SPRINGFIELD – Lawmakers today sent Gov. Pat Quinn a measure pushed by Mayor Rahm Emanuel that would allow the city to raise 911 fees that are tacked on to monthly phone bills.
Under the measure, the City Council would have the ability to raise 911 fees by as much as $1.40, which would bring the charge on landline and cell phone bills to $3.90 a month.
Supporters say money raised would be used to fund the city’s Office of Emergency Management and Communications. How much money the fee hike would bring in depends on whether aldermen vote to increase the fee and to what level.
The city collected about $90 million last year through the current $2.50-per-month fee, which was short of the $123 million needed to run the emergency center. However, a spokeswoman for Emanuel has refused to say whether the mayor wants to raise the fee to an amount that would bring in more money than the city needs to cover the OEMC budget or how the city would use any extra revenue.
The city’s take from the 911 fee increase could top $50 million, which could allow the City Council to avoid a vote before next year’s elections on a property tax increase to fund city worker pensions. The extra money for city worker retirements is part of a partial pension fix that’s on Gov. Pat Quinn’s desk.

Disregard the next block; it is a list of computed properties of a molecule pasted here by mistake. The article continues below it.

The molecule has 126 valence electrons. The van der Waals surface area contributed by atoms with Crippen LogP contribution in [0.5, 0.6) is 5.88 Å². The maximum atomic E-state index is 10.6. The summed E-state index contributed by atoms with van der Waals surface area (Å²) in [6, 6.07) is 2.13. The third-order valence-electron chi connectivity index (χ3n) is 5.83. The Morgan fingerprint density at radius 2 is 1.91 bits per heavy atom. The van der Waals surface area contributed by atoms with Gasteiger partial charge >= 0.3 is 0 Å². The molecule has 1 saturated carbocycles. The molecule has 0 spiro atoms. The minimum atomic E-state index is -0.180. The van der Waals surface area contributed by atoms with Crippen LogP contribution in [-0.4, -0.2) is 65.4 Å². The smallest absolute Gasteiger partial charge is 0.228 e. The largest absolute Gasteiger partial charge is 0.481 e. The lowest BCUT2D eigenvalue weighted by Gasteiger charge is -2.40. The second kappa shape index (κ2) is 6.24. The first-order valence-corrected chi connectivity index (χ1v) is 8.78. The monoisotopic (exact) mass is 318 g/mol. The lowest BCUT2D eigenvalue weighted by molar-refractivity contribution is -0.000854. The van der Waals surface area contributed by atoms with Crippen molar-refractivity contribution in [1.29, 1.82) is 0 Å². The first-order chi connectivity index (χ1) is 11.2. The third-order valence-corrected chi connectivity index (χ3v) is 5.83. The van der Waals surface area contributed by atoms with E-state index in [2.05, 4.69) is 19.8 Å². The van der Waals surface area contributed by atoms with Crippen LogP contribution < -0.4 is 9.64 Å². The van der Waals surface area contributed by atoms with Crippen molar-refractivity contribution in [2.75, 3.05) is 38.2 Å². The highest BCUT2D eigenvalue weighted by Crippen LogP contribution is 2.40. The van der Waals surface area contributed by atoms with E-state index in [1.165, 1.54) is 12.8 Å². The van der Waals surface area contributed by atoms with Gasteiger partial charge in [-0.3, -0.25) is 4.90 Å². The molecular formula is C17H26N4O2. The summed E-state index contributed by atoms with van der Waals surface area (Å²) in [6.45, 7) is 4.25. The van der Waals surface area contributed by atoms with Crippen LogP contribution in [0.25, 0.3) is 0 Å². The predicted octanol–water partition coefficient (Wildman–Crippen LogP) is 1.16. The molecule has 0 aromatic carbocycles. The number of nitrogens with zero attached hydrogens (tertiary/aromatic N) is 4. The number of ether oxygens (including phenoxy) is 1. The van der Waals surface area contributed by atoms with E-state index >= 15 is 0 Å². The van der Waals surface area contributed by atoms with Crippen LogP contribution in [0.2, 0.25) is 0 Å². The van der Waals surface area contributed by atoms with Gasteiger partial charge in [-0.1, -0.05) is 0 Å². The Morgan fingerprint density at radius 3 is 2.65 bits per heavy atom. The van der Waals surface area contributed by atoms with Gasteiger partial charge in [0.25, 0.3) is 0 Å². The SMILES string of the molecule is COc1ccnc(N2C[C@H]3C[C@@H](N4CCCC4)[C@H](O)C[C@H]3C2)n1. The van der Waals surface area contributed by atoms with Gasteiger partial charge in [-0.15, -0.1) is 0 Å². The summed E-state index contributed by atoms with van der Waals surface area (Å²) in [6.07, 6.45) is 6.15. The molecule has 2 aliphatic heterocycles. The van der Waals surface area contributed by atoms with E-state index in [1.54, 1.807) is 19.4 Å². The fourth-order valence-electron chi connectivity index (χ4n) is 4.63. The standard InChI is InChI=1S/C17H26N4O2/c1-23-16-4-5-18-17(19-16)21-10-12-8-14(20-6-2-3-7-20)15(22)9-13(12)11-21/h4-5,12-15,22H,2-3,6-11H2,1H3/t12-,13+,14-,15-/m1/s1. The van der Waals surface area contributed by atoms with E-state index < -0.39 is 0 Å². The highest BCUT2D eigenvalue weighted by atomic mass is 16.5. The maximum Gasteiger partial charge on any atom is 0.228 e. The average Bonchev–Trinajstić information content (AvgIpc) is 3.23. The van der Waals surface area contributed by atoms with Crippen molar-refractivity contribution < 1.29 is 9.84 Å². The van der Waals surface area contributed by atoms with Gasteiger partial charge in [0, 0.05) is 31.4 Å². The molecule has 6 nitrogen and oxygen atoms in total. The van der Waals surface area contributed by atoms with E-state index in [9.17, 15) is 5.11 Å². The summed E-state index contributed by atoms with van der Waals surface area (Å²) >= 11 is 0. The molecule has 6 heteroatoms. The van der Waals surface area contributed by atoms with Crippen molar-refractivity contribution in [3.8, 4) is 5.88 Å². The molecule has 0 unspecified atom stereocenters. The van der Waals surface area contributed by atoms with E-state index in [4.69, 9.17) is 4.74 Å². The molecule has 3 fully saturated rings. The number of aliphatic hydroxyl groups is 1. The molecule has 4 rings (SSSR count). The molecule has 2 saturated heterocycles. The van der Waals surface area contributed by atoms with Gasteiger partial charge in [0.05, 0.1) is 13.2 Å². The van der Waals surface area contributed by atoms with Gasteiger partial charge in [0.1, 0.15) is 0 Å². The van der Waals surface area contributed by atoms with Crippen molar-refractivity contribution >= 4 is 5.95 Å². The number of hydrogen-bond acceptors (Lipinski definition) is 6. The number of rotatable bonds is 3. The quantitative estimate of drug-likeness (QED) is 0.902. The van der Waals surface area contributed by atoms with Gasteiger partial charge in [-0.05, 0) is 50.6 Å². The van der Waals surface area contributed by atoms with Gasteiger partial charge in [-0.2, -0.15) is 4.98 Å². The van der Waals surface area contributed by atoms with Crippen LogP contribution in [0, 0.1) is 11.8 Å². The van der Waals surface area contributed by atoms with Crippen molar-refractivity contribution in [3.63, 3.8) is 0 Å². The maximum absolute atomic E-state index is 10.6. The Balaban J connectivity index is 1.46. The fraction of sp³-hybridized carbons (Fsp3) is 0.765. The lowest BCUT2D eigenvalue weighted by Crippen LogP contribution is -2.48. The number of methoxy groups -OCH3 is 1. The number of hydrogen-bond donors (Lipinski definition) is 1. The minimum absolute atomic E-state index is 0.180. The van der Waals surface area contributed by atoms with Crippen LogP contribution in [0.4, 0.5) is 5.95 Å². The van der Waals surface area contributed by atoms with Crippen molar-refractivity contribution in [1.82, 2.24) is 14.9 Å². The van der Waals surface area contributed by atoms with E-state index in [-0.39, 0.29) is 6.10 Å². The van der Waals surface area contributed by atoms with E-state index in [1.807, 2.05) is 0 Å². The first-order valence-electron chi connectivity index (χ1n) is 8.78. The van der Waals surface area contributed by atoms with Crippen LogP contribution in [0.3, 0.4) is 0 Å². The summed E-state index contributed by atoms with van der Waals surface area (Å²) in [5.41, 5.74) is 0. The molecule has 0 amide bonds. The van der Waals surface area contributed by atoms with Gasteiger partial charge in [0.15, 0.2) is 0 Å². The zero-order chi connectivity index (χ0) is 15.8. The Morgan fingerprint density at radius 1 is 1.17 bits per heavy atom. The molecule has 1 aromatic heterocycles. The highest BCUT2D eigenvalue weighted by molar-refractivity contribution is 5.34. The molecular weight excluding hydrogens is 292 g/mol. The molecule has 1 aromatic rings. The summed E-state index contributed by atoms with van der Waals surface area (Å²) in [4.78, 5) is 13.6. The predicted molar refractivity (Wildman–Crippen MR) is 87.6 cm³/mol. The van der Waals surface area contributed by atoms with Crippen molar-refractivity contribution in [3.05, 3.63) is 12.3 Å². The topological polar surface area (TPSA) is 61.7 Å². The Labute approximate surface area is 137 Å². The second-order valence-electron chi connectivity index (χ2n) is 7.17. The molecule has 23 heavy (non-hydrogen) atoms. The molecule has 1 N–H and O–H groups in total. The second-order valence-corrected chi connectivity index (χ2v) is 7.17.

If Emanuel does push a higher phone fee through the City Council, it will be the latest move by the mayor to raise costs for Chicagoans.
Emanuel's first budget increased the price of vehicle stickers, boosted the hotel tax rate and launched a series of increases that will more than double city water and sewer fees over a four-year period. He has also raised property taxes three times as part of his Chicago Public Schools budget, and has said he would push another property tax increase to fund city pensions, should Quinn sign off on city pension bill currently on his desk.